“Our congregation has supported us the whole year — financially, morally, and with meals,” Diane says. “They have looked after us.”

In fact, the congregation is planning a yard sale to benefit the couple in September.

“I do not know how we would have made it this year without the support of the church,” Diane says.

And the support of family.

Julie, who raises chickens with her husband, quit her part-time job to help take care of her daddy.

“Poor ol’ Julie,” he says. “We’ve run her back and forth.”

“It’s just been absolutely heartbreaking,” Julie admits. “I have cried more tears than I could keep up with. Daddy has been so strong and the caregiver for our whole family. It’s been a real struggle to see him be so needy. I know that’s been really, really hard for him.”

The whole family was together for Father’s Day 2014, just days before Ray’s accident, Julie says. “Father’s Day was a perfect family day. I’m a real daddy’s girl. It’s been humbling. It makes me aware of how you should treat other people when bad things happen to you.”

“Our family has just been exceptional,” Diane says.

Since Diane has had her own health issues, she and Ray have hired Coretta Ridenhour, who comes in every day to get Ray up and ready for the day, and get him to bed at night. It’s a two-hour process on both ends.

“She’s a wonderful lady,” Julie says. “And the whole church has just been a wonderful expression of the hands and feet of Christ. It’s just been a blessing to watch.”

“They have come up with ideas to do something for us this whole year,” Ray says.

That even includes cleaning out the refrigerator and organizing kitchen cabinets when Ray and Diane were gone for weeks on end.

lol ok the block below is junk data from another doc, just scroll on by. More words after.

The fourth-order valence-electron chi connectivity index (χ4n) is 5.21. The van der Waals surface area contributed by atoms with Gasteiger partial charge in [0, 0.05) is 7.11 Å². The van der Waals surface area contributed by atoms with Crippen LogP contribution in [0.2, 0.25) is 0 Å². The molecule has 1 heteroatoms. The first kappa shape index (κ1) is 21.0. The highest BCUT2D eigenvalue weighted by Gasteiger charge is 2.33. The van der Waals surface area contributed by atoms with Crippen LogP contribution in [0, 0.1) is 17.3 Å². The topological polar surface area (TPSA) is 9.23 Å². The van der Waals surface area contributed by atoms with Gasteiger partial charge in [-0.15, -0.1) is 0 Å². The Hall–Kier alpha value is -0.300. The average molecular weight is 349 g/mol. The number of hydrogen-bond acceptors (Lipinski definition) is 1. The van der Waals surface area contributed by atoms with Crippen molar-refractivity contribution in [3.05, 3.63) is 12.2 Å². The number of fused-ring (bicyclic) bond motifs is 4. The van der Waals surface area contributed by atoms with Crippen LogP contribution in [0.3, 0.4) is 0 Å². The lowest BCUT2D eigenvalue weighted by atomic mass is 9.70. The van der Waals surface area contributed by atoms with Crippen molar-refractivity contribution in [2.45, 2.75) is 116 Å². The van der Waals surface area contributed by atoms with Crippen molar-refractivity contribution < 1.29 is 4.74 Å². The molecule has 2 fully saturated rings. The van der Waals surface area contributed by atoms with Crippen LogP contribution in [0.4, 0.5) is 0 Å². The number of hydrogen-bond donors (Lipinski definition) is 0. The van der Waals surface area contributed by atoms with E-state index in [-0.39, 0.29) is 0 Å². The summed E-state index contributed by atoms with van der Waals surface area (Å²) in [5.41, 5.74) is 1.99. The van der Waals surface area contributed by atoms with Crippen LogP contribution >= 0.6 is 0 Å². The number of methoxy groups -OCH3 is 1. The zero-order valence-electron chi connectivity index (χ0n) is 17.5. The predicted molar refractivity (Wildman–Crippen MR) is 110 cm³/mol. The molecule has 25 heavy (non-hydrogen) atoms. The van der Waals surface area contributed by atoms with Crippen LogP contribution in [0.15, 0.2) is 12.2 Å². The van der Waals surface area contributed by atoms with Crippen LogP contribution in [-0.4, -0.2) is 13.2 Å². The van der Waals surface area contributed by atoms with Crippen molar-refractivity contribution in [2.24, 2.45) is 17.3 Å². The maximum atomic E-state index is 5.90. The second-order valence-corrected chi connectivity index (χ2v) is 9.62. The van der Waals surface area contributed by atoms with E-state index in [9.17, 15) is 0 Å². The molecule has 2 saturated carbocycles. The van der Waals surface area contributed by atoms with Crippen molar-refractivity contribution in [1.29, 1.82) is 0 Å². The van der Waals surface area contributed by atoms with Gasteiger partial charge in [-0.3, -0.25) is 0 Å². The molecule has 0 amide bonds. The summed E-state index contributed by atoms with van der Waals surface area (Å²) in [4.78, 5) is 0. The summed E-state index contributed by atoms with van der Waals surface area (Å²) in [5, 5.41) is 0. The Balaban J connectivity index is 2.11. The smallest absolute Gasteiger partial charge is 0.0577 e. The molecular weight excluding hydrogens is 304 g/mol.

“It was fine with me,” Diane says. “They are even going to help me clean out my basement, and I’m thrilled to death! All that will go to the yard sale.”

Ray and Diane were both feeling well enough to celebrate their 49th anniversary with a trip to Outback with Tony and Earlene and Melvin and Faye.

One of Ray’s doctors told Julie what a “true love story” her parents represented. “I thought that was so special of him to say that.”

Ray is a retired teacher and principal, and Diane is a retired school secretary. They continue to be amazed at the number of former students who have contacted Ray and sent cards. One even sent Ray an autographed photograph from Dolly Parton. That picture went up, but there was none of Diane in sight. It didn’t stay up for long.

Even without that picture on the wall, Ray is glad to be home.

“It makes me feel a whole lot better,” he says.

He can use the TV remote, and is learning to use an iPad. He and Julie can text each other again, which has made her so happy. Ray is anxious to get back to physical therapy this week. Because he’s an avid reader, he wants to figure out how he can turn the pages of a book.